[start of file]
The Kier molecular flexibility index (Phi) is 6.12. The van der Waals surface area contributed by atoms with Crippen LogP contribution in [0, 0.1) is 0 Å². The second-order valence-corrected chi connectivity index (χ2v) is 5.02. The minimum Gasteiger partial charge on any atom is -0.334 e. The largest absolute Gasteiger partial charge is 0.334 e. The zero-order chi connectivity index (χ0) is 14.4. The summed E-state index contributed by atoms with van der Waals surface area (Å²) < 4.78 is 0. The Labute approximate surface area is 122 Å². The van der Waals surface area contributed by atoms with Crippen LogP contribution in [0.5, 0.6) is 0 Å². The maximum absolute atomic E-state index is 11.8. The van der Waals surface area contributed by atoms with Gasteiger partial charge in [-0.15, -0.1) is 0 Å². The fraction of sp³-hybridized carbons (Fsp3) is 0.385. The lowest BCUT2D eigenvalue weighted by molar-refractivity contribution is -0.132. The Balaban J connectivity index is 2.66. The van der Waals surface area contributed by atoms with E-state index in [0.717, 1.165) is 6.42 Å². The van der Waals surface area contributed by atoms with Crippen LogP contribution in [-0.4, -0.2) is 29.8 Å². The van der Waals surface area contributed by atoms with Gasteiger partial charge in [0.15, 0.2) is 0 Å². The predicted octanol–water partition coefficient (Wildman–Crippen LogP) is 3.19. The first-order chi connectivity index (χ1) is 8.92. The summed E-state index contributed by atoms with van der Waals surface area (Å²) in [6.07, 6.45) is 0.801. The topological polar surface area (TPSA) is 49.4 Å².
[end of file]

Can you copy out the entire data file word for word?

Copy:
The Kier molecular flexibility index (Phi) is 6.12. The van der Waals surface area contributed by atoms with Crippen LogP contribution in [0, 0.1) is 0 Å². The second-order valence-corrected chi connectivity index (χ2v) is 5.02. The minimum Gasteiger partial charge on any atom is -0.334 e. The largest absolute Gasteiger partial charge is 0.334 e. The zero-order chi connectivity index (χ0) is 14.4. The summed E-state index contributed by atoms with van der Waals surface area (Å²) < 4.78 is 0. The Labute approximate surface area is 122 Å². The van der Waals surface area contributed by atoms with Crippen LogP contribution in [0.5, 0.6) is 0 Å². The maximum absolute atomic E-state index is 11.8. The van der Waals surface area contributed by atoms with Gasteiger partial charge in [-0.15, -0.1) is 0 Å². The fraction of sp³-hybridized carbons (Fsp3) is 0.385. The lowest BCUT2D eigenvalue weighted by molar-refractivity contribution is -0.132. The Balaban J connectivity index is 2.66. The van der Waals surface area contributed by atoms with E-state index in [0.717, 1.165) is 6.42 Å². The van der Waals surface area contributed by atoms with Crippen LogP contribution in [-0.4, -0.2) is 29.8 Å². The van der Waals surface area contributed by atoms with Gasteiger partial charge in [0.15, 0.2) is 0 Å². The predicted octanol–water partition coefficient (Wildman–Crippen LogP) is 3.19. The first-order chi connectivity index (χ1) is 8.92. The summed E-state index contributed by atoms with van der Waals surface area (Å²) in [6.07, 6.45) is 0.801. The topological polar surface area (TPSA) is 49.4 Å².